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  • Oral presentation
  • Open Access

Primary cardiac tumours in infants and children: surgical strategy and long-term outcome

Journal of Cardiothoracic Surgery20138 (Suppl 1) :O306

https://doi.org/10.1186/1749-8090-8-S1-O306

  • Published:

Keywords

  • Lymphoma
  • Tumor Resection
  • Cardiopulmonary Bypass
  • Hemangioma
  • Teratoma

Background

This is a comprehensive review of our 26-year experience with primary cardiac tumours in children with emphasis on surgical indications, strategies and long-term outcome.

Results

Between 1986 and 2012, 46 infants and children (mean age 6.6 ±2.4 months, range 1 day-17 years ) underwent either subtotal or total resection of primary cardiac tumors (13 rhabdomyomas, 10 fibromas, 9 teratomas, 8 myxomas, 2 hemangiomas, 1 rhabdomyosarcoma, 1non-Hodgin’s lymphoma and 1 lymphangioma. All had an atypical heart murmur. Left ventricular (LV) outflow tract obstruction was present in 11 children. Indications of resection were presence of hemodynamic and respiratory compromise, severe arrhythmia and risk of embolization. Approach and strategy of resection varied according to tumor location and hemodynamic status.

Results

Mean duration of follow-up is 11.6±3.5 years. Morbidity occurred in a 5-month old girl with LV fibroma underwent LVAD implantation secondary to failure from weaning off cardiopulmonary bypass and she eventually underwent heart transplantation 17 days later. Early mortality included a 5-month old boy who underwent complete resection of rhabdomyoma located in LV. Complete tumor resection was done; unfortunately, he underwent LVAD implantation for postoperative heart failure and died on the 13th postoperative day. An 8-month old girl with 3x4cm fibroma obstructing the right ventricular outflow tract compressing the right coronary artery died of severe right heart failure on the 13th postoperative day. Late mortality (7 months postoperative) occurred in a 16-year old boy with non-Hodgkin’s lymphoma. Forty-three patients are alive and well, and are in Ross functional classification 1. All survivors were free of tumor recurrence or progression, even when the resection is incomplete.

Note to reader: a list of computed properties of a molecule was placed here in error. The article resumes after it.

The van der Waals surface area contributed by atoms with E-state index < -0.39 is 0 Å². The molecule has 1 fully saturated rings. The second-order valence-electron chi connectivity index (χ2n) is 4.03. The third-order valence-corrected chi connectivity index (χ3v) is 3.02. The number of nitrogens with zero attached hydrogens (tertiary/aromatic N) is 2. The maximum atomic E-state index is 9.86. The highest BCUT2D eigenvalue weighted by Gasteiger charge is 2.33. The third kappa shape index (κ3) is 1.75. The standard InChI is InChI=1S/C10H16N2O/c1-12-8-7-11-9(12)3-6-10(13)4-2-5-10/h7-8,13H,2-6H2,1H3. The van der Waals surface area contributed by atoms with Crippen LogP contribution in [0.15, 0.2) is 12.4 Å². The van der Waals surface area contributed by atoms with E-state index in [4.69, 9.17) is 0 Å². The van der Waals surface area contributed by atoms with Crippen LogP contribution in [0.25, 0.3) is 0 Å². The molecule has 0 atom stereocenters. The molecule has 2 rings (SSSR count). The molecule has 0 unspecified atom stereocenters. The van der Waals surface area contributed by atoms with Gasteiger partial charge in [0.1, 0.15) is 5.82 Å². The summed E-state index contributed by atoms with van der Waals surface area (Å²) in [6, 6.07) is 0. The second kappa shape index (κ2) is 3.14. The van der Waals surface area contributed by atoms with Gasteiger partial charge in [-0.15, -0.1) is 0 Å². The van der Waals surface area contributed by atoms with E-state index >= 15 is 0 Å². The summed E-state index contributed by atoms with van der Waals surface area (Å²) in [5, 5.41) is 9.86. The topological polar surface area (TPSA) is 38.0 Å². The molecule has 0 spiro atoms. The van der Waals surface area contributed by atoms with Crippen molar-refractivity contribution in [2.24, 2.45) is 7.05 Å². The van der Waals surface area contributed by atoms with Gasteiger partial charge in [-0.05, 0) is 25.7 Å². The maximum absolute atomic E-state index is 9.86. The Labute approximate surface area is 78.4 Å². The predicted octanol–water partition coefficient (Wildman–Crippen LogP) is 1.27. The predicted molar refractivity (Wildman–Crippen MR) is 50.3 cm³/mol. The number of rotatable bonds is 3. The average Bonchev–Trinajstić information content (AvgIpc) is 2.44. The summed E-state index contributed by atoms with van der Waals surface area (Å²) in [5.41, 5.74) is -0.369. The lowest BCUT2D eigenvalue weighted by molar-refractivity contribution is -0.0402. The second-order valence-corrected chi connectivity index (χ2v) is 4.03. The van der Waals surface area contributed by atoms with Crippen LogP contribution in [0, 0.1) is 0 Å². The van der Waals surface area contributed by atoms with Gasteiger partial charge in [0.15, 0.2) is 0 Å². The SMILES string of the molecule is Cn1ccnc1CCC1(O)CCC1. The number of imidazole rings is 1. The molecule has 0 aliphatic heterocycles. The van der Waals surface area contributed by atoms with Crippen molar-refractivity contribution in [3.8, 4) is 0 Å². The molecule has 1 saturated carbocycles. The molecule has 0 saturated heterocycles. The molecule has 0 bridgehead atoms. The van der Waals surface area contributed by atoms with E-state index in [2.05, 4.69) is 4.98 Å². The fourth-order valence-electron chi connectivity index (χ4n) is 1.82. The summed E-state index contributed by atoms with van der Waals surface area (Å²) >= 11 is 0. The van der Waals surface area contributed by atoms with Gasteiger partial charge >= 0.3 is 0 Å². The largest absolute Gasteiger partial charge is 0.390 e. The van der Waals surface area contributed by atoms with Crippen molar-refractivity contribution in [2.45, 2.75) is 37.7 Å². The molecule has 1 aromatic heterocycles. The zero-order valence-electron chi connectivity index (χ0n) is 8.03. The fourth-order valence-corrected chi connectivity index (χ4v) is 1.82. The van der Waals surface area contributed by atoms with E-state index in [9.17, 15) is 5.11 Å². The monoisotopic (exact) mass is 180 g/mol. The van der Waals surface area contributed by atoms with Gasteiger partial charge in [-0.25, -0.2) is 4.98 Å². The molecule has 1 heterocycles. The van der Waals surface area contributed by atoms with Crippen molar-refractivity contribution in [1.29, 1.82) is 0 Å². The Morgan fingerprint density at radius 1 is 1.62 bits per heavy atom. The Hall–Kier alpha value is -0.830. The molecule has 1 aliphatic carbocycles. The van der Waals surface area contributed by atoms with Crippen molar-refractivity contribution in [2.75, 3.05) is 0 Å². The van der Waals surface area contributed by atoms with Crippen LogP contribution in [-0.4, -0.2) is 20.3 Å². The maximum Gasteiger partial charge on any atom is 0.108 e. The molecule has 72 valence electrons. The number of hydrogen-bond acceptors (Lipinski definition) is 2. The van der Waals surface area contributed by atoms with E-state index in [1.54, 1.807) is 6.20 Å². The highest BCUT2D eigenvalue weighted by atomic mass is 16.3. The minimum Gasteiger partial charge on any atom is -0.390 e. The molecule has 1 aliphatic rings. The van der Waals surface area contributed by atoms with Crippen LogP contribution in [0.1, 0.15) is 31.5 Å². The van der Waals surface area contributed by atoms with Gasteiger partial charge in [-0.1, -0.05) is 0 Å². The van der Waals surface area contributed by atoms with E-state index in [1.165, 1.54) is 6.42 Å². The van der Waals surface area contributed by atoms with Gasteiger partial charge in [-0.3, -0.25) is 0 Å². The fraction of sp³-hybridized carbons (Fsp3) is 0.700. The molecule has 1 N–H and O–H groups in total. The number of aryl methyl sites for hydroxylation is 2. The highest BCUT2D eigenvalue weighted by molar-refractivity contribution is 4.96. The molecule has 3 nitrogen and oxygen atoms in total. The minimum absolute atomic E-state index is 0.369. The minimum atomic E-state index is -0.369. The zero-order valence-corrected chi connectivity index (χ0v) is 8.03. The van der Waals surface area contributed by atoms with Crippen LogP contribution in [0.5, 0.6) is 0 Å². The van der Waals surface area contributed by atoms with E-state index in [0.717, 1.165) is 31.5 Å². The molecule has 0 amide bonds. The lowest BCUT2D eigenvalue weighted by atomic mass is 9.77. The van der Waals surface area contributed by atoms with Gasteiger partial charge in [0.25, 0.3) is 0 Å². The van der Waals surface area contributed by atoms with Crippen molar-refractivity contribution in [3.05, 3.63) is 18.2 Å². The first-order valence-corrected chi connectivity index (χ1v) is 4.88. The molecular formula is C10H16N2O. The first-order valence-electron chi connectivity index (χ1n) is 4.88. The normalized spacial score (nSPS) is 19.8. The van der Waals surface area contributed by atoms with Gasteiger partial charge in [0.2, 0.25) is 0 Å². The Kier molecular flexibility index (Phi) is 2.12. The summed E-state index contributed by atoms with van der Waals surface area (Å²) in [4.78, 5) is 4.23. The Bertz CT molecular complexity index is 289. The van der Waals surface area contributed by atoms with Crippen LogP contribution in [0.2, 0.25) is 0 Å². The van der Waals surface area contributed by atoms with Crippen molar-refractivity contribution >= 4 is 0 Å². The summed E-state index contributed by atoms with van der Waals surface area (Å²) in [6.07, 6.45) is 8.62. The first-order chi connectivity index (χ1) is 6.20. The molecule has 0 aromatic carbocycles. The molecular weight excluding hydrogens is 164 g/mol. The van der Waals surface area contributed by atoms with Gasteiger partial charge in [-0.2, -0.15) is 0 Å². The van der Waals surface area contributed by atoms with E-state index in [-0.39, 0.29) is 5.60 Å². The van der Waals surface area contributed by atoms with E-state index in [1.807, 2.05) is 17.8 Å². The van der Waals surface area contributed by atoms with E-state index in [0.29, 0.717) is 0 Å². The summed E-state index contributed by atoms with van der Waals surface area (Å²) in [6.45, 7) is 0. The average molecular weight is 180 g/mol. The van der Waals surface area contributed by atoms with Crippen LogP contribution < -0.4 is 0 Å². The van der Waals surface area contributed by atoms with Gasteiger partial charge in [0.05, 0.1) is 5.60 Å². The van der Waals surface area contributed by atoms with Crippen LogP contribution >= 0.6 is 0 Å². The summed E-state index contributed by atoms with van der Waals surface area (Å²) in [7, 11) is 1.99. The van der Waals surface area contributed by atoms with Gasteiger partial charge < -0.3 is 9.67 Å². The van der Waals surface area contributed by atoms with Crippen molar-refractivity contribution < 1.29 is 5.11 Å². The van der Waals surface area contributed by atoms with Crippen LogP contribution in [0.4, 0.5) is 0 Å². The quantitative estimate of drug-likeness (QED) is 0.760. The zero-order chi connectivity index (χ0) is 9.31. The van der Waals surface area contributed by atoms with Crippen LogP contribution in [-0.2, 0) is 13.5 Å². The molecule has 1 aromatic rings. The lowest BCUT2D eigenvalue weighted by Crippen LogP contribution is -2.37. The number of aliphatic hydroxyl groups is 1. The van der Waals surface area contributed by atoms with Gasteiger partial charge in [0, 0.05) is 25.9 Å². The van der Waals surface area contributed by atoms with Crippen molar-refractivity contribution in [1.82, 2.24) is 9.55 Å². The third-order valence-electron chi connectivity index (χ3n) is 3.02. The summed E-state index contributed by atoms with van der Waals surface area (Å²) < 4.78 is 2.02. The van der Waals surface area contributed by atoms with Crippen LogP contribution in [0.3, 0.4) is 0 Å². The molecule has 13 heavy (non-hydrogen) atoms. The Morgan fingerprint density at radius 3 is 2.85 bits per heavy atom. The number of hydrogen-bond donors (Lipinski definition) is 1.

Conclusion

Individualized approach to tumor resection allows restoration of an adequate hemodynamic function and satisfactory long-term tumor-free outcome.

Authors’ Affiliations

(1)
Cardiothoracic Surgery, Deutsches Herzzentrum Berlin, Berlin, Germany

Copyright

© Delmo Walter et al; licensee BioMed Central Ltd. 2013

This article is published under license to BioMed Central Ltd. This is an Open Access article distributed under the terms of the Creative Commons Attribution License (http://creativecommons.org/licenses/by/2.0), which permits unrestricted use, distribution, and reproduction in any medium, provided the original work is properly cited.

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